After a year of collaboration with the Slovenian energy supplier, GEN-I, OMV now cooperates with VERBUND Solutions GmbH in the context of the VERBUND Power Pool. If excess capacity is present, the oil and gas company can activate up to 15 megawatts for the short-term balancing reserve. Radauer explains, “We only provide the asset. Selling to the balancing energy market is carried out by the Power Pool.”
OMV’s asset is one of many that feed current into the electrical network during frequency fluctuations, or draw down during excesses. To simplify marketing of both decentralized electrical producers and consumers, VERBUND Solutions combines the decentralized energy systems and consumers into so-called virtual power plants. “As a balancing reserve supplier, this has many advantages for us: we can collect decentralized producers and consumers into an aggregated whole in one virtual power plant. Then, we can sell the bundled, individual participants to the balancing energy market,” explains Bertram Weiss, Product Manager at VERBUND Solutions.
Control Box as System Core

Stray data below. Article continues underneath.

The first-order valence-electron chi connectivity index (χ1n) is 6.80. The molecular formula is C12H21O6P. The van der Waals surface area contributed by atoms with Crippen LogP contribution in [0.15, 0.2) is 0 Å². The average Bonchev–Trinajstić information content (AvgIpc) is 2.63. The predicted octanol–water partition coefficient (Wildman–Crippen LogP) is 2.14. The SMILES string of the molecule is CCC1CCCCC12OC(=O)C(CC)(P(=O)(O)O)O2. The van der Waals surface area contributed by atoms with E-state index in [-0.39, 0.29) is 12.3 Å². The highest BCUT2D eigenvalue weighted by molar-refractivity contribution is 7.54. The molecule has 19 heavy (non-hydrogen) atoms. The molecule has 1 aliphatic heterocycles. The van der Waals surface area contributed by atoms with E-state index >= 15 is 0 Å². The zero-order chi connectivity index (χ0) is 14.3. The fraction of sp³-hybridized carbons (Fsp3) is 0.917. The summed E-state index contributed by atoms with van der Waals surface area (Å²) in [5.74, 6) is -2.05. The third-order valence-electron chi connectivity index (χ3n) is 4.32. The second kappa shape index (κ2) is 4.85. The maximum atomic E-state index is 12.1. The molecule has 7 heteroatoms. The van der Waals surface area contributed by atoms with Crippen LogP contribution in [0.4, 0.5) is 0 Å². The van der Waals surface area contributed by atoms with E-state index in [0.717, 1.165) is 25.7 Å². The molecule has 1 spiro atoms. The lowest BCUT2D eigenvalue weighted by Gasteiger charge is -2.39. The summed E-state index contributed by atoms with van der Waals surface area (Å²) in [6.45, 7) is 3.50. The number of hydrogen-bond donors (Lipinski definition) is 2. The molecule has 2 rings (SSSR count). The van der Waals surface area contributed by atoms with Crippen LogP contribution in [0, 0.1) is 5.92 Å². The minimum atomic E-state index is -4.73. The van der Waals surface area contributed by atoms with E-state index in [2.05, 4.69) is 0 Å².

A control box, located in the respective power plant, functions as a communication interface between producers, consumers, and retailers. The core is a WAGO PFC200 Controller. “At a command from the virtual power plant, the WAGO controller collects the desired power plant data, such as deliverability status and available output, and returns this information in bundled form. In the reverse direction, the PFC200 accepts commands for output provision and transmits them to the control center of the CHP. “Power plant specific interfaces originally consisted of several digital and analog signals. After modifications, the information is currently transmitted using serial two-wire bussystems, Modbus RTU,” explains Martin Kluchert from WAGO.
The communication between the virtual power plant and the WAGO controller is carried out using a fixed telephone network and is encrypted via a VPN tunnel. In the case of the OMV-VERBUND cooperation, the oil and gas company transmits around 25 data points to the network operator, who returns around ten data points to their decentralized electrical suppliers. The WAGO controller converts commands and information to Modbus RTU in order to communicate with the process command system at OMV. “The process command system reports the query to the power plant operator, both on a user interface and with an acoustic signal, at which point the operator supplies excess capacity to the network by manually spinning up the turbines. OMV, as a supplier of tertiary balancing energy, is obligated to achieve the target value within ten minutes,” explains Bernhard Vogel. He maintains the CHP control technology at the OMV refinery in Schwechat. A direct and automated access via the control box into the power plant controller is not necessary, due to the long run-up time; however, one is planned for their future entry into providing primary reserves, for which the runup time is a few seconds.